Several years ago when I traveled to the jungles to do my first plant medicine diet, I intended to be in silence and isolation. Instead, I found myself as the only gringo in a sleepy indigenous community that was not used to having foreign visitors. At first, the children would stand from a distance and shyly stare at me with curiosity. But once I took out the markers, paper, and pens, my shaman’s maloka floor became the unexpected place for daily impromptu art sessions.
For the entire three week diet, during which time I slept on a hammock inside of my 100-year-old shaman’s termite infested and teetering maloka, I was constantly visited by village children. It’s been through seemingly insignificant experiences of sharing through art, that I’ve found some of the greatest insights of living in Peru.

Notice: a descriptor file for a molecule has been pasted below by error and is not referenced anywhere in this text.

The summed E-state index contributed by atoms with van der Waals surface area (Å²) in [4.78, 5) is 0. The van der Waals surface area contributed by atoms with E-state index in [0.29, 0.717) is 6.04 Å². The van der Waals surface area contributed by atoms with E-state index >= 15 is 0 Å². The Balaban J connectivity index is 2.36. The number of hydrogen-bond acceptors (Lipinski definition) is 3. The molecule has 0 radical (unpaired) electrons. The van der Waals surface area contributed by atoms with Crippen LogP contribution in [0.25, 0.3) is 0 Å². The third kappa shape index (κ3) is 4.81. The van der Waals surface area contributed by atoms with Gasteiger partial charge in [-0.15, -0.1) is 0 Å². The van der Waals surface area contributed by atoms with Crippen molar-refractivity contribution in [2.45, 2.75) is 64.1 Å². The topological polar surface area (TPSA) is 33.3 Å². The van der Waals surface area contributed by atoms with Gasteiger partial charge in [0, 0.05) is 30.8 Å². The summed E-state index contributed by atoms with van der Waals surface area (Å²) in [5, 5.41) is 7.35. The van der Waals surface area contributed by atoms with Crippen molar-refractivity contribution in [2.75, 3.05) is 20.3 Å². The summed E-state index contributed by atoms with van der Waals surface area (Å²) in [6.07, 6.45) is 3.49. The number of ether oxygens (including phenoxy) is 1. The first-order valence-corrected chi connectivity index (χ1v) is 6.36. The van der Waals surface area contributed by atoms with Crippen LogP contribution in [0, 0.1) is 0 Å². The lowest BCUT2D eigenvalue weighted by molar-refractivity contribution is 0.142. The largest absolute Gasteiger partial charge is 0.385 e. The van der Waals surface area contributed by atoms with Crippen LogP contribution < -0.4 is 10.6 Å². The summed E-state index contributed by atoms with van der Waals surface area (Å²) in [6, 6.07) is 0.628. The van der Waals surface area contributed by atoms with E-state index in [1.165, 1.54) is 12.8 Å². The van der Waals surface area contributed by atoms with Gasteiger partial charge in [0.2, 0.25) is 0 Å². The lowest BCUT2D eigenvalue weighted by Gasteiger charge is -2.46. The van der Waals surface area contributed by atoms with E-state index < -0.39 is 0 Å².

But instead of delving into any details at this time, it would be best to leave the story telling to some of the children, through their art.
A few of local children who joined me in the afternoons for our art afternoons:
Juan’s daugher in-law Adriana and her daughters, Enith (on her left) and Jamelia (on her right), along with relatives Freddy and Ani while they sit with me in the maloka and draw pictures.